AGM 2020

Date posted: 25-Jul-2020

Monday 14th September 2020, 7.30pm at the Fickling Convention Centre, 546 Mt Al..

Ferry Resuming July 4th!

Date posted: 01-Jun-2020

Great News!!! We have confirmation Fuller360 ferry service to Tiritiri Matangi wi..

The 2020 Photo Competition Winners

Date posted: 22-May-2020

Here are the winning and commended photos from this year's competition. Congratulations to the photo..

Celebrate the Takahe Art Competition

Date posted: 08-Apr-2020

Hi Tiri Kids, It’s TakahÄ“ Awareness Month! Everyone loves our takah..

COVID-19 Important Information

Date posted: 25-Mar-2020

The government has announced that New Zealand is now at alert level 2 for COVID-19. Th..

2019 Winner Primary School Supporters of Tiritiri and Fullers 360 Science Award is Ethan Raymond

Date posted: 11-Mar-2020

Ethan has helped the Enviro-Warriors in many ways such as planning, gard..

2019 Winner Y8-Y13 NIWA Supporters of Tiritiri and Fullers 360 Science Award is Abby Haezelwood

Date posted: 11-Mar-2020

Abby Haezelwood with her winning Science Exhibit on Plastic Beaches at the NIWA Taihoro Nuk..

The Tiritiri Concert

Date posted: 11-Feb-2020

Folk on the Water The 2020 Tiritiri Matangi Conce..

2020 Photo competition now open

Date posted: 15-Jan-2020

This year's photo competition is now open for entries. Please click here (/m..

More plaudits for Tiritiri Matangi

Date posted: 15-Jul-2019

Recognition of the wonderful experience visitors have when visiting the Island h..

Brown Quail 

Scientific name:

 Coturnix ypsilophora australis



Conservation status:  Introduced and naturalised

Mainland status:

 Moderately common north of Waikato and Bay of Plenty
 area. Common in Northland


 18cm, 100g


 Not known


 September - January


 Mainly grass, weed, and shrub seeds, some vegetation, flowers and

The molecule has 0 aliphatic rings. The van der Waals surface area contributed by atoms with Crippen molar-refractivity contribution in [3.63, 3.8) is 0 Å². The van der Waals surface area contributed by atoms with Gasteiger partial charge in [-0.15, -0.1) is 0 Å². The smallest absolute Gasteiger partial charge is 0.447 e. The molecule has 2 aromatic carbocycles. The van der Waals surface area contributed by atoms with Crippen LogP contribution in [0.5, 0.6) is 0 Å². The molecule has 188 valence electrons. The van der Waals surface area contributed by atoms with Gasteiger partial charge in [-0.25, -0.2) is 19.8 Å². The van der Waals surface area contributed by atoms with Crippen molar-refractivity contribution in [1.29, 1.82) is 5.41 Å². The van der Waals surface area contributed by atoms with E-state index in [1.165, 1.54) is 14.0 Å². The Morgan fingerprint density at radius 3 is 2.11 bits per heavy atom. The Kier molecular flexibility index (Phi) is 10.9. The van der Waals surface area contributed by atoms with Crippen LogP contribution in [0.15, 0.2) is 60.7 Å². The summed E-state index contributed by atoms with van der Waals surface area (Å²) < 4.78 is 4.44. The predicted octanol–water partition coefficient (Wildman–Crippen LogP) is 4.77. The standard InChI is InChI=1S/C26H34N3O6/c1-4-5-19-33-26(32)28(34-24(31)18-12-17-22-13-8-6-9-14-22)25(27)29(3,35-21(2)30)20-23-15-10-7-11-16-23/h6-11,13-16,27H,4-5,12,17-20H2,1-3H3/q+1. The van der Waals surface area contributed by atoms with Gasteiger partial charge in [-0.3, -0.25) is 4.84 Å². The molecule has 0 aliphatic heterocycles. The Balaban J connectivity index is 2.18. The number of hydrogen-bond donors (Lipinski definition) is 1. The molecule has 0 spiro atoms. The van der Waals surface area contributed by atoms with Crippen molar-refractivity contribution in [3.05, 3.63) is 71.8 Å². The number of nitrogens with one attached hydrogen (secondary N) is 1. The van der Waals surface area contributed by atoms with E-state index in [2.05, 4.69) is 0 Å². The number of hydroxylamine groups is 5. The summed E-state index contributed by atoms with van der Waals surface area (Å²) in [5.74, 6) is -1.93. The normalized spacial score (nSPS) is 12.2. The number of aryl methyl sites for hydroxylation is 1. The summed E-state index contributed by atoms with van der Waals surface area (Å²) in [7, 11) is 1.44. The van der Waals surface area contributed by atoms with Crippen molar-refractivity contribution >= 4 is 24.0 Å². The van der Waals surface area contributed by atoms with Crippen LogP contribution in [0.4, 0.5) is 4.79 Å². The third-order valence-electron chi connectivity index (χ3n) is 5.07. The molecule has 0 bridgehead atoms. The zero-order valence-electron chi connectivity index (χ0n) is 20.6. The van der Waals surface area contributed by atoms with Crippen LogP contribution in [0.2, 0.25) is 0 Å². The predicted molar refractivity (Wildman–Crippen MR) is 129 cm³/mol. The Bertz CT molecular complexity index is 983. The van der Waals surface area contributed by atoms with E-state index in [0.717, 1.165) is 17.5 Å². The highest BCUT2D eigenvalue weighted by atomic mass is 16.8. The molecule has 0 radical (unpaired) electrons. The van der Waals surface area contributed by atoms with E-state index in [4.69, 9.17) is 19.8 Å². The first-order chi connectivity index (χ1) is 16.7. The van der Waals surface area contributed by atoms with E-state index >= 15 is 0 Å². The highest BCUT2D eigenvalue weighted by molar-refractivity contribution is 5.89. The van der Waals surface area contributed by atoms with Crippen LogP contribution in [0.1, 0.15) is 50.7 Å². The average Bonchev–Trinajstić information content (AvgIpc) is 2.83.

Brown Quail - photographer: Val SmythemanThe brown quail was introduced to both the North and South Islands of New Zealand, from Australia, around the 1860s. They now only survive in the North Island.  

They have a small round dumpy body, dark eyes and a grey bill. There are subtle differences between the male and female plumage. Both sexes look generally brown and streaky with hints of chestnut, grey, white and black. The female has a streakier appearance, the white lines on her back and wings contrasting with the black and light brown background (see photo below left). The male has more chestnut and grey in his plumage, with a strong chevron pattern on his breast and flanks and and less prominent streaking on wings and back (see photo right). The call is a plaintive 'ker-wee' with a rising inflexion, heard most often in spring.

The brown quail is mainly herbivorous; they favour the seeds of fallen grasses, weeds and shrubs, and supplement this diet with vegetation, flowers and insects. 

Brown Quail - photographer: Simon FordhamBreeding takes place between September and January, laying 7-12 eggs in a ground level nest beneath thick vegetation. The nest itself is a slight depression lined with grasses. The female alone incubates for around 21 days, the young chicks leaving the nest when extremely small and vulnerable.

Brown quail are seen frequently on Tiritiri Matangi, usually in the short grass on the road margins, on the forest floor, or dust-bathing on the tracks. They are reluctant to fly and usually scurry off into the undergrowth when approached too closely, but when they do fly it is with a fast, loud, whirring flight. 

Find out more about the brown quail at New Zealand Birds Online.

Photography by: Val Smytheman  © (top right) and Simon Fordham © (bottom left)

References: Heather, B.D.; Robertson, H.A. 2000 The Field Guide to the Birds of New Zealand. Auckland, Viking.